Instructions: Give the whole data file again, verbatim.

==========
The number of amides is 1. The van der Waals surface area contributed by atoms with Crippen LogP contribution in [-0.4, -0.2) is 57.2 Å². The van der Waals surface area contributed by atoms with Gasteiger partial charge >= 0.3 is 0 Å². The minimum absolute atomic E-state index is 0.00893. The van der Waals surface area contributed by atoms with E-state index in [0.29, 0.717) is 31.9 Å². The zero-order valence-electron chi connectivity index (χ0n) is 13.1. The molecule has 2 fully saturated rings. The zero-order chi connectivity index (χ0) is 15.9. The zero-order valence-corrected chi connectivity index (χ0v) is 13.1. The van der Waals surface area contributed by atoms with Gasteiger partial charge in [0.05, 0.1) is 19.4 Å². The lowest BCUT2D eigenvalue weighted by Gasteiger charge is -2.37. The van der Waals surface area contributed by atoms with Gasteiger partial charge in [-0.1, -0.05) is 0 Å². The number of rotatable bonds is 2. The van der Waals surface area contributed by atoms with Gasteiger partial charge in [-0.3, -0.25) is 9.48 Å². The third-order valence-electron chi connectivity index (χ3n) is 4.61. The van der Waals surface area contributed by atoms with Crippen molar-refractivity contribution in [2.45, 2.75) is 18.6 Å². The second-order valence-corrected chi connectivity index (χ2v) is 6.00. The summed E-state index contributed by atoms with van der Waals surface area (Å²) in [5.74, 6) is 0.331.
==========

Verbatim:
The number of amides is 1. The van der Waals surface area contributed by atoms with Crippen LogP contribution in [-0.4, -0.2) is 57.2 Å². The van der Waals surface area contributed by atoms with Gasteiger partial charge >= 0.3 is 0 Å². The minimum absolute atomic E-state index is 0.00893. The van der Waals surface area contributed by atoms with E-state index in [0.29, 0.717) is 31.9 Å². The zero-order valence-electron chi connectivity index (χ0n) is 13.1. The molecule has 2 fully saturated rings. The zero-order chi connectivity index (χ0) is 15.9. The zero-order valence-corrected chi connectivity index (χ0v) is 13.1. The van der Waals surface area contributed by atoms with Gasteiger partial charge in [0.05, 0.1) is 19.4 Å². The lowest BCUT2D eigenvalue weighted by Gasteiger charge is -2.37. The van der Waals surface area contributed by atoms with Gasteiger partial charge in [-0.1, -0.05) is 0 Å². The number of rotatable bonds is 2. The van der Waals surface area contributed by atoms with Gasteiger partial charge in [-0.3, -0.25) is 9.48 Å². The third-order valence-electron chi connectivity index (χ3n) is 4.61. The van der Waals surface area contributed by atoms with Crippen molar-refractivity contribution in [2.45, 2.75) is 18.6 Å². The second-order valence-corrected chi connectivity index (χ2v) is 6.00. The summed E-state index contributed by atoms with van der Waals surface area (Å²) in [5.74, 6) is 0.331.